Nefertiti - Wikipedia
But as Gabolde's new interpretation of the genetic data shows, King Tut's mom may have been none other than his father's first cousin, Nefertiti. Princess Ankhesenamun was King Tutankhamen's half-sister – and also his the third of six daughters born to King Akhenaton and Queen Nefertiti. cane to walk, likely because of the incestuous relationship of his parents. But researcher Marc Gabolde said in a talk at Harvard University last week that he believes King Tut's mom was Akhenaten's cousin Nefertiti.
Tut became pharaoh as a teenager after his father died following a series of regents. Like his father, an incestuous marriage ensued. It was bad enough that the priests tried to erase Akhenaton from the annals of history, but it was also scary that both the king and queen were very young and in charge of running the entire country. Tut and his bride initially relied on regents to try to govern the powerful ancient nation. Wikimedia CommonsAnkhesenamun on the right, King Tut on the left, this time in shiny gold and full color.
He had a club foot and needed a cane to walk, likely because of the incestuous relationship of his parents. Both mummies were female.
Who Was King Tut’s Mother?
One was in the womb for five months, and the other was in the womb for eight to nine months. Medical scientists believe all three conditions may come from genetic problems caused by incest.
Tut died young in his early 20s, leaving Ankhesenamun to fend for herself. She may have married Ay, the closest adviser to her and Tut and her grandfatherbut records on that are sketchy. What historians do know is that she wrote a letter to Suppiluliumas I, the king of the Hittites, in a desperate plea for help. Egyptian forces, perhaps loyal to Ay, killed Zannanza at the border of Egypt. Perhaps he wanted to protect his interests ahead of a possible marriage to his granddaughter. The queen died sometime between and B.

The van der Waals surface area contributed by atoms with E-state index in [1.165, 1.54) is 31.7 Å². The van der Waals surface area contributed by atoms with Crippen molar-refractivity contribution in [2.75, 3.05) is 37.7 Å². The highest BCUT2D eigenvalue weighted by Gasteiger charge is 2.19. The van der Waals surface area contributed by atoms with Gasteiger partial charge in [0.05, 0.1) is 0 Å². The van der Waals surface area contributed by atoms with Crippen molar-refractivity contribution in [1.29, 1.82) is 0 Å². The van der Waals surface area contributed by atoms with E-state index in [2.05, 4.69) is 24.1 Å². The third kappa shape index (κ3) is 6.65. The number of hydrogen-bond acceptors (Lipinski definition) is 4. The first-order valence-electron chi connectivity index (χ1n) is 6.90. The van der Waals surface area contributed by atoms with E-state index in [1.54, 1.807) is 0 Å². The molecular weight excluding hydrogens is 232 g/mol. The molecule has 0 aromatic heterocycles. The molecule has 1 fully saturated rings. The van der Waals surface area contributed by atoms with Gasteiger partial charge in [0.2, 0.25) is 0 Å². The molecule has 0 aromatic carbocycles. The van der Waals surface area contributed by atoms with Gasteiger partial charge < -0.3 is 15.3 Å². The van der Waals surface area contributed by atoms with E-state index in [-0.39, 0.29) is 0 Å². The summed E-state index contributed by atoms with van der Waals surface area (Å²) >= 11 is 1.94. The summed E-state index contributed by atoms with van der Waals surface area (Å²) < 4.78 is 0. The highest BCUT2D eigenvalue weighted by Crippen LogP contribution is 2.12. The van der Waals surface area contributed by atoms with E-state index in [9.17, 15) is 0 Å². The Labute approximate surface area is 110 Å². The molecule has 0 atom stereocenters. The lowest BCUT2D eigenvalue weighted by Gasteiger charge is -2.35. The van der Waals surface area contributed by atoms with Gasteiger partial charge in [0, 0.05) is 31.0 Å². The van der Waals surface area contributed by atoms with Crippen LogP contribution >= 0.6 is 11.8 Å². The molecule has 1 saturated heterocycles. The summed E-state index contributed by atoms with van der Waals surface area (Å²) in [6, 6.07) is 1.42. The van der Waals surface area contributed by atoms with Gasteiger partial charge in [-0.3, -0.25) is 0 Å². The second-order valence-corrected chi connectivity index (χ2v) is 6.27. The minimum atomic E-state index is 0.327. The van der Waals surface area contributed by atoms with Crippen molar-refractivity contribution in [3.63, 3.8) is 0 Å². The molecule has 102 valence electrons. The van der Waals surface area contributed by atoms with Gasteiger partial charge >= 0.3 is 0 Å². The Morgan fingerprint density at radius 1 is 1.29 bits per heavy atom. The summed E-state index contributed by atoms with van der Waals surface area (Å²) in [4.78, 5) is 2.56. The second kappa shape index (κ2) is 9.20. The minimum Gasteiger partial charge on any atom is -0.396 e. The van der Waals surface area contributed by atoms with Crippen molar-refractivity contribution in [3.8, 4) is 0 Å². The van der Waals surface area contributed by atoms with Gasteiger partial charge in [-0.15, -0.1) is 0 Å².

Her tomb has yet to be found, but that may soon change. Archaeologists began excavating near the tomb of Ay in January Perhaps her tomb can shed more light on the tragic and short life of one of the most unknown figures in Egyptian history. Hardly anyone knows about Ankhesenamun, the woman who married her half-brother, the most famous pharaoh of Ancient Egypt. This is evidence of his return to the official worship of Amunand abandonment of Amarna to return the capital to Thebes.
This inscription offers incontrovertible evidence that both Akhenaten and Nefertiti were still alive in the 16th year of his i.Egyptian History Whited Out - Queen Nefertiti & King Tut
Akhenaten's reign and, more importantly, that they were still holding the same positions as at the start of their reign.
This makes it necessary to rethink the final years of the Amarna Period.
The Story Of King Tut’s Wife, Ankhesenamun — Who Was Also His Half-Sister
This means that Nefertiti was alive in the second to last year of Akhenaten's reign, this pharaoh's final year was his Year 17 and demonstrates that Akhenaten still ruled alone, with his wife by his side. Therefore, the rule of the female Amarna pharaoh known as Neferneferuaten must be placed between the death of Akhenaten and the accession of Tutankhamun.
This female pharaoh used the epithet 'Effective for her husband' in one of her cartouches,  which means she was either Nefertiti or her daughter Meritaten who was married to king Smenkhkare.
Burial[ edit ] Limestone trial piece showing head of Nefertiti. Mainly in ink, but the lips were cut out. The Petrie Museum of Egyptian Archaeology, London There are many theories regarding Nefertiti's death and burial but, to date, the mummy of this famous queen, her parents, and her children have not been found or formally identified.
More evidence to support this identification was that the mummy's teeth look like that of a to year-old, Nefertiti's most likely age of death.
Who Was King Tut’s Mother? - pugliablog.info